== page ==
HARNESSING OCEAN RESOURCE: CASTLES IN THE AIR?

22nd Dec 2010
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According to a McKinsey study ‘Powering India: The Road to 2017’, if India is to grow at 8 percent for the next ten years, its power requirement may rise from 120 GW to 315 to 335 GW by 2017, requiring an investment of $600 billion on adding the required capacity. Studies are increasingly showing the requirement of renewable sources of power generation with some pegging the required generation at 50% within the next 3 decades. There have been rapid strides in the field of unconventional energy sources like solar and wind all around the world as well as in India with the emergence of ventures like Suzlon and SELCO. But somewhere down the line there has been a failure to recognise and harness the infinite potential of ocean and tide generated electricity. India of course has followed suit.There are mainly 4 forms of obtaining energy from the ocean – tidal, wave, ocean thermal energy and osmotic. Using the currently available technologies most of which are pretty nascent, global generation potential for wave power is estimated to be 500 GW. The tidal energy market potential is around 50-100 GW according to French engineering giant Alstom. Hence, it is hardly surprising that they very recently set up their Ocean Energy Business at Nantes. Another big name to have already entered the market is Lockheed Martin who received the largest federal ocean energy award in 30 years to develop inroads into Ocean Thermal Energy Conversion (OTEC).

Waves and tides are a regular source of power with an intensity that can be accurately determined several days before their arrival. This makes them more prdictable than wind or solar. The footprint of a 100MW conventional power plant superstructure, including surrounding grounds, fuel unloading areas, waste settling ponds, and additional facilities can require up to 2 square miles of valuable real estate. A comparable power plant using ocean energy would occupy less than 1 square mile of unused ocean surface. The power potential per unit area is 15-20 times that of solar or wind as well. Also, since a significant proportion of the population lives in coastal areas, the transmission losses which are amongst the highest in India can be reduced by decentralized generation.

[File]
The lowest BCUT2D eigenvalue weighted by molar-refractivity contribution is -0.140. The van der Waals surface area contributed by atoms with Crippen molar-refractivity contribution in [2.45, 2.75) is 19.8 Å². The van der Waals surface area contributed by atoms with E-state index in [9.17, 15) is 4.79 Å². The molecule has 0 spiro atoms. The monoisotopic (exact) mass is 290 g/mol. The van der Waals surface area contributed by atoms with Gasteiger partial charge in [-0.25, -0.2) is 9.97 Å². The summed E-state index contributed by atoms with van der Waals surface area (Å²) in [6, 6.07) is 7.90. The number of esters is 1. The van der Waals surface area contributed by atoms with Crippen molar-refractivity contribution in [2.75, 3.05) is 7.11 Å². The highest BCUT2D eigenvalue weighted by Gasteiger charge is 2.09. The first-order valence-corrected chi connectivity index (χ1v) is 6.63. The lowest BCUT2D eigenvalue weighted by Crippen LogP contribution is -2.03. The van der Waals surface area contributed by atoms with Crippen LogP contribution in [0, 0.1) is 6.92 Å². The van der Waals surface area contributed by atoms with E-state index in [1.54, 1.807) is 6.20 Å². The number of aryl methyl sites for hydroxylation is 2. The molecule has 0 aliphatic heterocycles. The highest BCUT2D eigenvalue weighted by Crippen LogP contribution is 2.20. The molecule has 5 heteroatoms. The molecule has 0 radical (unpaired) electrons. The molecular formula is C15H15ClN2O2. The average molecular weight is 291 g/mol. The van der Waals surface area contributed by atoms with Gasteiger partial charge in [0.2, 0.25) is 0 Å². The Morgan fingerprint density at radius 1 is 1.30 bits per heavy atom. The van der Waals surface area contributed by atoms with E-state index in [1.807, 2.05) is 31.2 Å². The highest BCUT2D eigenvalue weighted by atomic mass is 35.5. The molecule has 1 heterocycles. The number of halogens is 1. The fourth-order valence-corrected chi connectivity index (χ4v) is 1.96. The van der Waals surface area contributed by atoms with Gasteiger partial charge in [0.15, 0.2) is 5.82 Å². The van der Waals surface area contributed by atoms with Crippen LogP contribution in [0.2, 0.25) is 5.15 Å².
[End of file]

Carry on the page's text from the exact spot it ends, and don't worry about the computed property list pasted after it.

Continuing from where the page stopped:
Coming back to the domestic picture, India has a coastline of 7500 Km. Ocean waves around the Indian coast have an average energy potential of around 10 kW/m while the peak value for monsoon is as high as 20kW/m. Taking a conservative estimate of 10% utilization we get at least 7500 MW of power. With time the efficiency and operability of the conversion devices is only going to increase and it does present an encouraging scenario. Considering the potential of tidal power, locations like Gulf of Cambay and Gulf of Kutch have generation potential of 8000-9000 MW with average tidal ranges 6.77m and 5.23m respectively. The Sunderban Delta is suitable for small scale projects with a tidal range of 2.97m.

The limited efforts that have been made have shown favourable results. The prototype developed by IIT Madras under the sponsorship of Department of Ocean Development, Government of India at a cost of Rs 99 lakh has reported production costs of Rs 0.73 per unit. Hydroelectricity generators produce at Rs 1.5 per unit, wind generators at Rs 3 per unit while for solar cells it is Rs 15-30 per unit. A low cost wave energy converter is being developed at IIT Kharagpur under the National Program in Marine Hydrodynamics. The Kutch Tidal Power Project in India with an installed capacity of about 900 MW estimated to cost about Rs 1,460 crore is generating electricity at about 90 paise per unit.

However, it isn’t a fairytale all along. The operating environment of devices harnessing ocean energy is very challenging and leads to high installation costs. At present, more than 80% cost of the wave energy plant is due to civil construction. Developers of wave energy converters have to develop machinery that can operate and survive in this very rough environment and have to optimise operation and maintenance systems to make wave power plants a viable solution. However, it is clear that wave power can be much cheaper than, for instance, photovoltaic power and there are good reasons to believe that wave power in a few years will be a serious competitor to offshore wind power.

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